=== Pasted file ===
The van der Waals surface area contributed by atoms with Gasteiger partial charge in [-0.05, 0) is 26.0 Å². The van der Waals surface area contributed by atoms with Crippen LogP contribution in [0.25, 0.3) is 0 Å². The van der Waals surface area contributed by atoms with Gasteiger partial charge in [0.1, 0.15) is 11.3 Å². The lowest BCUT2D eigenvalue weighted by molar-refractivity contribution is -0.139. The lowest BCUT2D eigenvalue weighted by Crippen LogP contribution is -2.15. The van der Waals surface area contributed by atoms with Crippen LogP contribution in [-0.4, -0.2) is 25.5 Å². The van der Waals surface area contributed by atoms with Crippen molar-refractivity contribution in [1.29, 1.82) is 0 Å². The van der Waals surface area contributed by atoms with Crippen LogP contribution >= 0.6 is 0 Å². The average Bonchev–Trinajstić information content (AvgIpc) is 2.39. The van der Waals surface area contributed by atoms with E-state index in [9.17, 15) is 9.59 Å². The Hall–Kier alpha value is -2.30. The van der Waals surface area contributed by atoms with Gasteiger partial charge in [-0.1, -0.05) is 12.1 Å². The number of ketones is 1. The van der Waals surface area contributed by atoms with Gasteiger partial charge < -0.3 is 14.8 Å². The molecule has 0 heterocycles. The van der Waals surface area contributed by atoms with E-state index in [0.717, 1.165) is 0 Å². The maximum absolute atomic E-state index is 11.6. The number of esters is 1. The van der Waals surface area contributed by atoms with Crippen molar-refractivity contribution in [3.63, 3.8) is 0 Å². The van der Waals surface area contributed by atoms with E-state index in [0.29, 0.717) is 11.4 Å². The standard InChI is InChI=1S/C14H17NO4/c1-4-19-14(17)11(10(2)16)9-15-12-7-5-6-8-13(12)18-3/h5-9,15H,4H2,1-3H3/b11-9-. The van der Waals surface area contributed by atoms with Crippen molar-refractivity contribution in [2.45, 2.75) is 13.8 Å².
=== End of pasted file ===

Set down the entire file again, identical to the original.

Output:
The van der Waals surface area contributed by atoms with Gasteiger partial charge in [-0.05, 0) is 26.0 Å². The van der Waals surface area contributed by atoms with Crippen LogP contribution in [0.25, 0.3) is 0 Å². The van der Waals surface area contributed by atoms with Gasteiger partial charge in [0.1, 0.15) is 11.3 Å². The lowest BCUT2D eigenvalue weighted by molar-refractivity contribution is -0.139. The lowest BCUT2D eigenvalue weighted by Crippen LogP contribution is -2.15. The van der Waals surface area contributed by atoms with Crippen LogP contribution in [-0.4, -0.2) is 25.5 Å². The van der Waals surface area contributed by atoms with Crippen molar-refractivity contribution in [1.29, 1.82) is 0 Å². The van der Waals surface area contributed by atoms with Crippen LogP contribution >= 0.6 is 0 Å². The average Bonchev–Trinajstić information content (AvgIpc) is 2.39. The van der Waals surface area contributed by atoms with E-state index in [9.17, 15) is 9.59 Å². The Hall–Kier alpha value is -2.30. The van der Waals surface area contributed by atoms with Gasteiger partial charge in [-0.1, -0.05) is 12.1 Å². The number of ketones is 1. The van der Waals surface area contributed by atoms with Gasteiger partial charge < -0.3 is 14.8 Å². The molecule has 0 heterocycles. The van der Waals surface area contributed by atoms with E-state index in [0.717, 1.165) is 0 Å². The maximum absolute atomic E-state index is 11.6. The number of esters is 1. The van der Waals surface area contributed by atoms with Crippen molar-refractivity contribution in [3.63, 3.8) is 0 Å². The van der Waals surface area contributed by atoms with E-state index in [0.29, 0.717) is 11.4 Å². The standard InChI is InChI=1S/C14H17NO4/c1-4-19-14(17)11(10(2)16)9-15-12-7-5-6-8-13(12)18-3/h5-9,15H,4H2,1-3H3/b11-9-. The van der Waals surface area contributed by atoms with Crippen molar-refractivity contribution in [2.45, 2.75) is 13.8 Å².